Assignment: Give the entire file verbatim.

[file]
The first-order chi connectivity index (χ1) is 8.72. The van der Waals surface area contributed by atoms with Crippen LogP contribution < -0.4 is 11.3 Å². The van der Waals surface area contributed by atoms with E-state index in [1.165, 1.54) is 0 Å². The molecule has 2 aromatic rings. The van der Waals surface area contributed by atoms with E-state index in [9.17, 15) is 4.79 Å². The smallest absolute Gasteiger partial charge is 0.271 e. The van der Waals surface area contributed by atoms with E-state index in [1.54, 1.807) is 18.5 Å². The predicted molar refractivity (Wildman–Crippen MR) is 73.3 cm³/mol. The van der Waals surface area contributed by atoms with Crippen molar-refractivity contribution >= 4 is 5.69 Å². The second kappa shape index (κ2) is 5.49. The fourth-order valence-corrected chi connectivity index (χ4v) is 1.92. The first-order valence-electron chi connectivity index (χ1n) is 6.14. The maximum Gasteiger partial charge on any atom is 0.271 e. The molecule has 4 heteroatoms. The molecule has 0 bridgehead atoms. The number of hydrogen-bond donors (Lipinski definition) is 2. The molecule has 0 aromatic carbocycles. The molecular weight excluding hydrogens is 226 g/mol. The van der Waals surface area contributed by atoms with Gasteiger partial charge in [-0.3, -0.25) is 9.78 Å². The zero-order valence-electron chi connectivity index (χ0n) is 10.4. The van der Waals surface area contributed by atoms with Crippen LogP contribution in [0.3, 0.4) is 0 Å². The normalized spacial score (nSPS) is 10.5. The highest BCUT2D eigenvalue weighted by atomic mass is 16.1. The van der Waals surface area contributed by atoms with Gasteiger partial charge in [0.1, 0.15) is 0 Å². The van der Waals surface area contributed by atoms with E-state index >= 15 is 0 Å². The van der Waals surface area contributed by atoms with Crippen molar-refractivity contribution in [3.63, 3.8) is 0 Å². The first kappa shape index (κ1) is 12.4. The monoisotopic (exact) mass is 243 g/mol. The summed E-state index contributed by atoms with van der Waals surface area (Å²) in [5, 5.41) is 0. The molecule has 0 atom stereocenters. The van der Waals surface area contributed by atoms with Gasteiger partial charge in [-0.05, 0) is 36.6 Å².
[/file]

The first-order chi connectivity index (χ1) is 8.72. The van der Waals surface area contributed by atoms with Crippen LogP contribution < -0.4 is 11.3 Å². The van der Waals surface area contributed by atoms with E-state index in [1.165, 1.54) is 0 Å². The molecule has 2 aromatic rings. The van der Waals surface area contributed by atoms with E-state index in [9.17, 15) is 4.79 Å². The smallest absolute Gasteiger partial charge is 0.271 e. The van der Waals surface area contributed by atoms with E-state index in [1.54, 1.807) is 18.5 Å². The predicted molar refractivity (Wildman–Crippen MR) is 73.3 cm³/mol. The van der Waals surface area contributed by atoms with Crippen molar-refractivity contribution >= 4 is 5.69 Å². The second kappa shape index (κ2) is 5.49. The fourth-order valence-corrected chi connectivity index (χ4v) is 1.92. The first-order valence-electron chi connectivity index (χ1n) is 6.14. The maximum Gasteiger partial charge on any atom is 0.271 e. The molecule has 4 heteroatoms. The molecule has 0 bridgehead atoms. The number of hydrogen-bond donors (Lipinski definition) is 2. The molecule has 0 aromatic carbocycles. The molecular weight excluding hydrogens is 226 g/mol. The van der Waals surface area contributed by atoms with Gasteiger partial charge in [-0.3, -0.25) is 9.78 Å². The zero-order valence-electron chi connectivity index (χ0n) is 10.4. The van der Waals surface area contributed by atoms with Crippen LogP contribution in [0.3, 0.4) is 0 Å². The normalized spacial score (nSPS) is 10.5. The highest BCUT2D eigenvalue weighted by atomic mass is 16.1. The van der Waals surface area contributed by atoms with Gasteiger partial charge in [0.1, 0.15) is 0 Å². The van der Waals surface area contributed by atoms with E-state index >= 15 is 0 Å². The van der Waals surface area contributed by atoms with Crippen molar-refractivity contribution in [3.63, 3.8) is 0 Å². The first kappa shape index (κ1) is 12.4. The monoisotopic (exact) mass is 243 g/mol. The summed E-state index contributed by atoms with van der Waals surface area (Å²) in [5, 5.41) is 0. The molecule has 0 atom stereocenters. The van der Waals surface area contributed by atoms with Gasteiger partial charge in [-0.05, 0) is 36.6 Å².